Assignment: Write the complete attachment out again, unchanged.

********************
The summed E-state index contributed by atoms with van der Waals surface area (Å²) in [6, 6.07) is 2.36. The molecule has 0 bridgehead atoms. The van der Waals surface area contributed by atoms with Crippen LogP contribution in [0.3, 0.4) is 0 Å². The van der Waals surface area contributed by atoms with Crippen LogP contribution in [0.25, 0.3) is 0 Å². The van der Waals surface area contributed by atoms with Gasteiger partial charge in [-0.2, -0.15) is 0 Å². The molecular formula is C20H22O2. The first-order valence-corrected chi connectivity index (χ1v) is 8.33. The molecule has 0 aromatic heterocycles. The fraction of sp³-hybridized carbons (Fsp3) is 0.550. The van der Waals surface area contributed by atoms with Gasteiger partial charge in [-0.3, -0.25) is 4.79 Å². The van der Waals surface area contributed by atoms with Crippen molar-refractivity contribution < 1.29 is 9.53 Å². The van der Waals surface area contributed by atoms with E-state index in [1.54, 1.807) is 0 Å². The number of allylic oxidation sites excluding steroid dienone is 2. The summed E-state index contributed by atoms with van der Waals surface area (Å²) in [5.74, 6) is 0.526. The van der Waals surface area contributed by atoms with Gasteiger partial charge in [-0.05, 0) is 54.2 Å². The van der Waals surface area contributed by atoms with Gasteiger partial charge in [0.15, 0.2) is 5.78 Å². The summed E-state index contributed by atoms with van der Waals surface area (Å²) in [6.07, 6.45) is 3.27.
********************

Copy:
The summed E-state index contributed by atoms with van der Waals surface area (Å²) in [6, 6.07) is 2.36. The molecule has 0 bridgehead atoms. The van der Waals surface area contributed by atoms with Crippen LogP contribution in [0.3, 0.4) is 0 Å². The van der Waals surface area contributed by atoms with Crippen LogP contribution in [0.25, 0.3) is 0 Å². The van der Waals surface area contributed by atoms with Gasteiger partial charge in [-0.2, -0.15) is 0 Å². The molecular formula is C20H22O2. The first-order valence-corrected chi connectivity index (χ1v) is 8.33. The molecule has 0 aromatic heterocycles. The fraction of sp³-hybridized carbons (Fsp3) is 0.550. The van der Waals surface area contributed by atoms with Gasteiger partial charge in [-0.3, -0.25) is 4.79 Å². The van der Waals surface area contributed by atoms with Crippen molar-refractivity contribution < 1.29 is 9.53 Å². The van der Waals surface area contributed by atoms with E-state index in [1.54, 1.807) is 0 Å². The number of allylic oxidation sites excluding steroid dienone is 2. The summed E-state index contributed by atoms with van der Waals surface area (Å²) in [5.74, 6) is 0.526. The van der Waals surface area contributed by atoms with Gasteiger partial charge in [-0.05, 0) is 54.2 Å². The van der Waals surface area contributed by atoms with Gasteiger partial charge in [0.15, 0.2) is 5.78 Å². The summed E-state index contributed by atoms with van der Waals surface area (Å²) in [6.07, 6.45) is 3.27.